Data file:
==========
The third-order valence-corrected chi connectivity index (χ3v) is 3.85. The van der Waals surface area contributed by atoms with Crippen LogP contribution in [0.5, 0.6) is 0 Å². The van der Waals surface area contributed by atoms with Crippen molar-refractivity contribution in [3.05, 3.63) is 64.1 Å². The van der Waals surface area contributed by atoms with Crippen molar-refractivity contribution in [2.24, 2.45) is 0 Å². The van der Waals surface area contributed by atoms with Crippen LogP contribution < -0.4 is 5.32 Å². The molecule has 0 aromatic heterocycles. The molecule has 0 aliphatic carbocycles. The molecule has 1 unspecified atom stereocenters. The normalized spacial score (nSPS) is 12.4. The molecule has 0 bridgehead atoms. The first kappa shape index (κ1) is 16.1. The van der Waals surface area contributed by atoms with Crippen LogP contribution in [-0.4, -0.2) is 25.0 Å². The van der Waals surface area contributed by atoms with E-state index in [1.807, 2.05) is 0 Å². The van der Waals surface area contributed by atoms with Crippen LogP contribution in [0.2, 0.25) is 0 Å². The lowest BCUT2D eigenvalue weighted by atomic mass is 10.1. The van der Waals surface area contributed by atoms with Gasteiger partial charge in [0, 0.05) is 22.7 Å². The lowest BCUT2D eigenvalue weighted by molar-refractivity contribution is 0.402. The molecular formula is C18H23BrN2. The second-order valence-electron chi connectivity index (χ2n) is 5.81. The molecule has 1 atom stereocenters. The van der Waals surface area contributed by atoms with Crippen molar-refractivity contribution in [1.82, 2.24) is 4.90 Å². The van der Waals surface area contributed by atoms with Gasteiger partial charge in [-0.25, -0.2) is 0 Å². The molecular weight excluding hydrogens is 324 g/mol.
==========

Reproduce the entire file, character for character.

The third-order valence-corrected chi connectivity index (χ3v) is 3.85. The van der Waals surface area contributed by atoms with Crippen LogP contribution in [0.5, 0.6) is 0 Å². The van der Waals surface area contributed by atoms with Crippen molar-refractivity contribution in [3.05, 3.63) is 64.1 Å². The van der Waals surface area contributed by atoms with Crippen molar-refractivity contribution in [2.24, 2.45) is 0 Å². The van der Waals surface area contributed by atoms with Crippen LogP contribution < -0.4 is 5.32 Å². The molecule has 0 aromatic heterocycles. The molecule has 0 aliphatic carbocycles. The molecule has 1 unspecified atom stereocenters. The normalized spacial score (nSPS) is 12.4. The molecule has 0 bridgehead atoms. The first kappa shape index (κ1) is 16.1. The van der Waals surface area contributed by atoms with Crippen LogP contribution in [-0.4, -0.2) is 25.0 Å². The van der Waals surface area contributed by atoms with E-state index in [1.807, 2.05) is 0 Å². The van der Waals surface area contributed by atoms with Crippen LogP contribution in [0.2, 0.25) is 0 Å². The lowest BCUT2D eigenvalue weighted by atomic mass is 10.1. The van der Waals surface area contributed by atoms with Gasteiger partial charge in [0, 0.05) is 22.7 Å². The lowest BCUT2D eigenvalue weighted by molar-refractivity contribution is 0.402. The molecular formula is C18H23BrN2. The second-order valence-electron chi connectivity index (χ2n) is 5.81. The molecule has 1 atom stereocenters. The van der Waals surface area contributed by atoms with Crippen molar-refractivity contribution in [1.82, 2.24) is 4.90 Å². The van der Waals surface area contributed by atoms with Gasteiger partial charge in [-0.25, -0.2) is 0 Å². The molecular weight excluding hydrogens is 324 g/mol.